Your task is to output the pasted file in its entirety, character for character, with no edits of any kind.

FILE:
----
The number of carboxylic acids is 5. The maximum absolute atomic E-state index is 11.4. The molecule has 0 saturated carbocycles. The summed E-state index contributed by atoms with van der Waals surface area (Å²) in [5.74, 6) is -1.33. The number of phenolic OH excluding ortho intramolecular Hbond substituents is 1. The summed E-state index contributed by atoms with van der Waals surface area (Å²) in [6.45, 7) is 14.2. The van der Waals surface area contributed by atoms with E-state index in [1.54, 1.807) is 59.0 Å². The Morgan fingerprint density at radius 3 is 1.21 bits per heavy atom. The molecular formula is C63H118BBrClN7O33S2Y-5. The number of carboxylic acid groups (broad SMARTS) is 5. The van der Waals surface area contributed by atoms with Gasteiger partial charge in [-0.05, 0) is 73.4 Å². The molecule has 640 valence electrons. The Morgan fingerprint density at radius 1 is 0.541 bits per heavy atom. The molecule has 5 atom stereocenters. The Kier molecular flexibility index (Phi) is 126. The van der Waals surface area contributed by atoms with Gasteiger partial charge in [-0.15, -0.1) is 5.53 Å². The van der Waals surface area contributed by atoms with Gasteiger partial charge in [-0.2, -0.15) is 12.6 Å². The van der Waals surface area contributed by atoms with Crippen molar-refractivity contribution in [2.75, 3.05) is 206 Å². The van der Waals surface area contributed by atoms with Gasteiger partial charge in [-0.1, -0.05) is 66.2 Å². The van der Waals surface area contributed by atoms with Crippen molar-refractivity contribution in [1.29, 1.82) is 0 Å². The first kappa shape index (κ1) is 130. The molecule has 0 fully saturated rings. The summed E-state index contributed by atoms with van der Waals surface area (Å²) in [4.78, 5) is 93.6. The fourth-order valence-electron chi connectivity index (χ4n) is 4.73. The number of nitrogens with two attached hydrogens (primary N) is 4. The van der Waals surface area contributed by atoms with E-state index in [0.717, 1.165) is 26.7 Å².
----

The number of carboxylic acids is 5. The maximum absolute atomic E-state index is 11.4. The molecule has 0 saturated carbocycles. The summed E-state index contributed by atoms with van der Waals surface area (Å²) in [5.74, 6) is -1.33. The number of phenolic OH excluding ortho intramolecular Hbond substituents is 1. The summed E-state index contributed by atoms with van der Waals surface area (Å²) in [6.45, 7) is 14.2. The van der Waals surface area contributed by atoms with E-state index in [1.54, 1.807) is 59.0 Å². The Morgan fingerprint density at radius 3 is 1.21 bits per heavy atom. The molecular formula is C63H118BBrClN7O33S2Y-5. The number of carboxylic acid groups (broad SMARTS) is 5. The van der Waals surface area contributed by atoms with Gasteiger partial charge in [-0.05, 0) is 73.4 Å². The molecule has 640 valence electrons. The Morgan fingerprint density at radius 1 is 0.541 bits per heavy atom. The molecule has 5 atom stereocenters. The Kier molecular flexibility index (Phi) is 126. The van der Waals surface area contributed by atoms with Gasteiger partial charge in [-0.15, -0.1) is 5.53 Å². The van der Waals surface area contributed by atoms with Gasteiger partial charge in [-0.2, -0.15) is 12.6 Å². The van der Waals surface area contributed by atoms with Crippen molar-refractivity contribution in [2.75, 3.05) is 206 Å². The van der Waals surface area contributed by atoms with Gasteiger partial charge in [-0.1, -0.05) is 66.2 Å². The van der Waals surface area contributed by atoms with Crippen molar-refractivity contribution in [1.29, 1.82) is 0 Å². The first kappa shape index (κ1) is 130. The molecule has 0 fully saturated rings. The summed E-state index contributed by atoms with van der Waals surface area (Å²) in [4.78, 5) is 93.6. The fourth-order valence-electron chi connectivity index (χ4n) is 4.73. The number of nitrogens with two attached hydrogens (primary N) is 4. The van der Waals surface area contributed by atoms with E-state index in [0.717, 1.165) is 26.7 Å².